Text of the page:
Actually, I feel altogether apathetic about most things. I won’t say that there’s no enjoyment in my life (there is!), and I don’t think I’m depressed. We have a new puppy that I love (Hank), and there are still wonderful things about my job, my marriage, my friends, etc. But I have no motivation to do anything extra at all, like housework or reading. I like things without really caring about them. I feel really sloppy.

And who’s to say what’s related to the miscarriage, and what’s the result of the week or so during and after the miscarriage where that apathy and rest was needed? Is it my body and mind screaming for rest — a grief-induced disengagement? Or is it just the laziness that comes after too long of a rest? Honestly, I feel like my emotional response to the miscarriage is mostly finished. I’m very okay. I don’t feel like a liar when I respond, “Good!” to the question, “How are you?” But yet, I feel Psalm 42:

“As the deer pants for flowing streams, so my soul pants for you, O God. 
My soul thirsts for the living God… 

These things I remember, as I pour out my soul: 
how I would go with the throng 
and lead them in procession to the house of God 
with glad shouts and songs of praise,
a multitude keeping festival.”

I want to be engaged with life. I want to care about things and not just trudge along. I feel like I’m the deer panting in the wilderness, remembering the times when worship meant something, and when I felt like reading the Word of God was at the very least a chance for refreshment. And so, with the psalmist, I ask my self,

“Why are you cast down, O my soul,
and why are you in turmoil within me?

And answer,

Hope in God; for I shall again praise him
my salvation and my God.”

The psalm continues with my heart,

“My soul is cast down within me; 
therefore I remember you…

Deep calls to deep
at the roar of your waterfalls;
all your breakers and your waves
have gone over me.

The author of the psalm knows and wants God, but still feels overwhelmed. He reminds himself:

By day the Lord commands his steadfast love,
and at night his song is with me,
a prayer to the God of my life.”

And so he ends by calling his heart to hope again.

“Why are you cast down, O my soul,
and why are you in turmoil within me?
Hope in God; for I shall again praise him,
my salvation and my God.”

Right now, I feel too tired to make the effort to hope. I don’t feel sad, but I don’t feel hopeful. I’m not angry or even disappointed that God determined this way for our path, but I’m tired and can’t tell what kind of rest I need. Or maybe I don’t even need rest. Maybe I just need to have some personal discipline and pull myself up by my bootstraps.

So pray for me, would you? I really am just fine (in every meaning of “just”). I trust and have seen God’s good for me in suffering, but I need wisdom — this sort of “painless suffering” is new territory for me.

Jamie

p.s. I picked up a new book this week about women in the home and workplace, and I’ve been enjoying it. Granted, most of the times I’ve tried to read it I’ve fallen asleep with a puppy in my lap instead. But this weekend I’ve read almost half of it while working at a conference, and it’s been really good! I’m digesting fodder for future blogposts, so stay tuned!

Falling In Love Again

During college I didn’t read very much fiction, and for the first few years after college I read books in threes — one theology/devotional, one history, and one fiction. But in the last few years I have had a so much less time to read that my reading list has been restricted, with theology taking the front seat, history in the back, and fiction all of the way back in the trunk.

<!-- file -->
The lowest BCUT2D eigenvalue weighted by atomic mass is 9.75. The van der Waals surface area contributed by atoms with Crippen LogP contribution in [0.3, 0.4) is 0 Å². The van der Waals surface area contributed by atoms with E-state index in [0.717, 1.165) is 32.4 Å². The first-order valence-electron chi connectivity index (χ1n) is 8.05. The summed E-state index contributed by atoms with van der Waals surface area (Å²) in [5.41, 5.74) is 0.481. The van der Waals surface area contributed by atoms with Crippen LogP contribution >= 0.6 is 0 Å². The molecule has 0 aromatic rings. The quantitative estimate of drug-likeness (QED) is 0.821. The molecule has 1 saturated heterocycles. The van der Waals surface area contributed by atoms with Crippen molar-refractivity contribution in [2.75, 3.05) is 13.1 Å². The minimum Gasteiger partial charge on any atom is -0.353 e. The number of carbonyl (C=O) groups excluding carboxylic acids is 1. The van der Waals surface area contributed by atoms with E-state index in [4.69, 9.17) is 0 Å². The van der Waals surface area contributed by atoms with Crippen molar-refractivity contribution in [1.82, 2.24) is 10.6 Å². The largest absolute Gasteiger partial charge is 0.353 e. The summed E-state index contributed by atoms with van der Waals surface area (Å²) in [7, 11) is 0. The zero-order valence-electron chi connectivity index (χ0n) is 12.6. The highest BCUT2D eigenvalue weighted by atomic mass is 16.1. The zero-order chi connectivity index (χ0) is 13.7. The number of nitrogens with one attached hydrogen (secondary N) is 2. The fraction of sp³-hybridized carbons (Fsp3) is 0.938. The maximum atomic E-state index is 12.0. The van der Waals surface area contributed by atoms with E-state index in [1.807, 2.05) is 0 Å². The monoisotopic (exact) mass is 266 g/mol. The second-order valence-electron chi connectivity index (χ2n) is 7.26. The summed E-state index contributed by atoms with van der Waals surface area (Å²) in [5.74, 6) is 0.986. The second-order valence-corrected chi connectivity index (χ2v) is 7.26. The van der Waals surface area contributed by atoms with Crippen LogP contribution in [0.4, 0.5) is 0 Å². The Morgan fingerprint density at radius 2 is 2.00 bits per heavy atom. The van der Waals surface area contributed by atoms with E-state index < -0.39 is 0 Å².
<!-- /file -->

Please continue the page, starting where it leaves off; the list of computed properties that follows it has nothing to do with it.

But ever since I joined a book club in the fall of 2012 I have been falling in love with fiction all over again, and I think the honeymoon phase is going to last for a long time. Here are some of my favorites from this last year or so:

  • Jellicoe Road by Melina Marchetta. This book was unlike any other book that I’ve read before — it’s one of those books where you pick it up and can’t really figure out what the author is doing, but within 15 pages you’re utterly hooked. I think I read the first three chapters in one sitting, and then the entire rest of the book in the second. The pieces just fall together like a puzzle – you might not be able to figure out what it’s going to look like at the beginning, but at the end the pieces fit together perfectly.
  • Dracula by Bram Stoker. I went into reading this book kicking and screaming. No part of me wanted to read about vampires, and I’m definitely not into horror stories. But this book is awesome. It’s not Twilight. And it’s not like a horror move preview. It’s more like a collection of documents: journals, letters, and records written by doctors, lawyers, and secretaries. Good pitted against evil, with some really interesting (I would argue good, I think) religious themes. The characters exhibit trust in a sovereign God, who is able to both protect them and defeat the evil they’re fighting. There are times when it is dark, so if you mind being nervous and a little scared, don’t read it. But if you like well-written, intense books with deep themes to discuss with friends – this book is high on my list. I’m still surprised.
  • The Scarlet Pimpernel, by Baroness Orczy. This book has been one of my very favorites for years, and I am just finishing it for the millionth time. If you like history, romance, mystery, or surprises, you must read this. It’s about an Englishman who rescues aristocrats from Paris during the French Revolution. It’s amazing.
  • The Fault In Our Stars, by John Green. I know what you’re thinking, and yes I did just write about how much I didn’t like this book. But nonetheless, it’s one of the best new books I’ve read for a long time and you should probably read it. I’ve actually read it twice in the last three months.